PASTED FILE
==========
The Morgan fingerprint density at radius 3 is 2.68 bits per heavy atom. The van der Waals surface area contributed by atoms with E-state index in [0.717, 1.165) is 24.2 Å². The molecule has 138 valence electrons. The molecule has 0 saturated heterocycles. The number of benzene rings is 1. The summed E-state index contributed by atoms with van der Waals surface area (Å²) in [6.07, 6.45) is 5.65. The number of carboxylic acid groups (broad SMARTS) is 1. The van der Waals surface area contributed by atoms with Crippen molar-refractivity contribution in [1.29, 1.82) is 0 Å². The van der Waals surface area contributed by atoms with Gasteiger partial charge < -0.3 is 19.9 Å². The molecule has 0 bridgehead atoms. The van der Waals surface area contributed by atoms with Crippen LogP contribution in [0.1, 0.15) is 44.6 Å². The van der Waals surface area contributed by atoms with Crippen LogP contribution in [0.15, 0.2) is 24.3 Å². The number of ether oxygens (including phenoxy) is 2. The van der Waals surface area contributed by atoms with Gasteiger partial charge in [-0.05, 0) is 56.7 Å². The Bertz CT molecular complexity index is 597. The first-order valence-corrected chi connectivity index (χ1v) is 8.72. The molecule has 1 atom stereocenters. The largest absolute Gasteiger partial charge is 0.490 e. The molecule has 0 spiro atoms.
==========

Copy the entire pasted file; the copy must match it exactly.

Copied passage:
The Morgan fingerprint density at radius 3 is 2.68 bits per heavy atom. The van der Waals surface area contributed by atoms with E-state index in [0.717, 1.165) is 24.2 Å². The molecule has 138 valence electrons. The molecule has 0 saturated heterocycles. The number of benzene rings is 1. The summed E-state index contributed by atoms with van der Waals surface area (Å²) in [6.07, 6.45) is 5.65. The number of carboxylic acid groups (broad SMARTS) is 1. The van der Waals surface area contributed by atoms with Crippen molar-refractivity contribution in [1.29, 1.82) is 0 Å². The van der Waals surface area contributed by atoms with Gasteiger partial charge < -0.3 is 19.9 Å². The molecule has 0 bridgehead atoms. The van der Waals surface area contributed by atoms with Crippen LogP contribution in [0.1, 0.15) is 44.6 Å². The van der Waals surface area contributed by atoms with Crippen LogP contribution in [0.15, 0.2) is 24.3 Å². The number of ether oxygens (including phenoxy) is 2. The van der Waals surface area contributed by atoms with Gasteiger partial charge in [-0.05, 0) is 56.7 Å². The Bertz CT molecular complexity index is 597. The first-order valence-corrected chi connectivity index (χ1v) is 8.72. The molecule has 1 atom stereocenters. The largest absolute Gasteiger partial charge is 0.490 e. The molecule has 0 spiro atoms.